The internal emails of Facebook Inc. made public in court reveal that the company misrepresented advertisers’ estimated audience, calling the practice “deeply wrong”.
According to a filing on Wednesday in San Francisco federal court, senior executives didn’t intend to fix the problem due to it’s significant impact on revenue.
A 2018 lawsuit filed by small business owner allegedly accused that the social media giant has for years inflated its estimates of the number of people an ad could reach.
However, a US district judge refused to dismiss the fraud claims and gave approval for the trial by throwing out the breach of contract allegations.
Moreover, the company has faced massive criticism citing disclosure of errors in the way it’s calculated ad metrics and made changes clarifying how those figures are determined.
Further, Facebook was reportedly aware that the problem was largely due to fake and duplicate accounts.
Despite having complete knowledge of the matter, the company made a “deliberate decision” not to remove those accounts from potential reach.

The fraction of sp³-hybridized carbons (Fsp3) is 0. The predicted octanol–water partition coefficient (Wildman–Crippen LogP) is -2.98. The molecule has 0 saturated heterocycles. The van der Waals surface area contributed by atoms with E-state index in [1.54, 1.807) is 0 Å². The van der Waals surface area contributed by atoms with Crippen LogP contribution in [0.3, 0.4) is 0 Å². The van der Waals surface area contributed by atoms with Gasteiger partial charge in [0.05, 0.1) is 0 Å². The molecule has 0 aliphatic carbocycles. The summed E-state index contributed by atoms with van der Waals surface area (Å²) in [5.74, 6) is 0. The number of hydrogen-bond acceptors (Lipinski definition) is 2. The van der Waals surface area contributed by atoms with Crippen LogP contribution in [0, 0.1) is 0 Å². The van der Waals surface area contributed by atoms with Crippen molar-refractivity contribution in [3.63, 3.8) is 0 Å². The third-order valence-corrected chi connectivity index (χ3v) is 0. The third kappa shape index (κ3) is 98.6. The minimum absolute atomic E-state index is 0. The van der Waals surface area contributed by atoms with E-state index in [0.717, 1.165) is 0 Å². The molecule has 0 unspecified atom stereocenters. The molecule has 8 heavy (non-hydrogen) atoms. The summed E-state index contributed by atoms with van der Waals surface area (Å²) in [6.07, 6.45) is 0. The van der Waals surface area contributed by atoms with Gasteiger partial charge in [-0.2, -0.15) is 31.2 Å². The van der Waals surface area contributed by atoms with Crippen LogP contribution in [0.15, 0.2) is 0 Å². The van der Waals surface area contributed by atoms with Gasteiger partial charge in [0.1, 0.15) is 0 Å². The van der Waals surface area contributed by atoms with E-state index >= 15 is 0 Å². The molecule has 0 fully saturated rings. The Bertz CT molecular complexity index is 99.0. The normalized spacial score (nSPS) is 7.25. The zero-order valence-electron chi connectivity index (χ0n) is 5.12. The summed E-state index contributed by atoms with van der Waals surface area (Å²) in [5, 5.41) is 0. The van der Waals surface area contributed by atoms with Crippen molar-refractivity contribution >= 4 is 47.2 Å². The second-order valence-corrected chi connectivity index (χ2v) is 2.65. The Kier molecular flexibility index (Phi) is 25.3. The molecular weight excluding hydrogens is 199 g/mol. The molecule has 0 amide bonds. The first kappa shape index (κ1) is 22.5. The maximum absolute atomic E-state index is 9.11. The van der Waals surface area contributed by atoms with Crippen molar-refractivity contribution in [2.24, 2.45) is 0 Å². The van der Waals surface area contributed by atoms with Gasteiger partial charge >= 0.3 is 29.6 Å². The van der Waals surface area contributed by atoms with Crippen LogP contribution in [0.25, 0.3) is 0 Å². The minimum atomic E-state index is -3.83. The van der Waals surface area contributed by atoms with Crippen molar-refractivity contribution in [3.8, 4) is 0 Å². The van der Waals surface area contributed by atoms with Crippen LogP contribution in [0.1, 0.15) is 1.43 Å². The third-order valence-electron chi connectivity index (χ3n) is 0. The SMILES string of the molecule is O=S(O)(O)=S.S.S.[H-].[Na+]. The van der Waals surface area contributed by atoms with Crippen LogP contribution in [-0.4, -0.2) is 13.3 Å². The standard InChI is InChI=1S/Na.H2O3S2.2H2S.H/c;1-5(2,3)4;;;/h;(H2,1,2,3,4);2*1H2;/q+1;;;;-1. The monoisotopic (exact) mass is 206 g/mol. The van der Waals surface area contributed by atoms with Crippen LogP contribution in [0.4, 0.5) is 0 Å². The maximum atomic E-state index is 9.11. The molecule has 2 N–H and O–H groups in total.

It also resorted to keep some filings confidential over concerns about their sensitivity, but U.S. District Judge ruled that unsealing them was in the public’s interest.
Plaintiffs’ lawyers clarified how internal communications reveal that Facebook knew its “potential reach” was misleading in spite of the company downplaying the metrics.
Meanwhile, the revenue it generated was based on wrong data as confirmed by an unidentified product manager.
Facebook couldn’t be reached for a comment on this legal battle but the company said that when the case was first filed, it was without merit.
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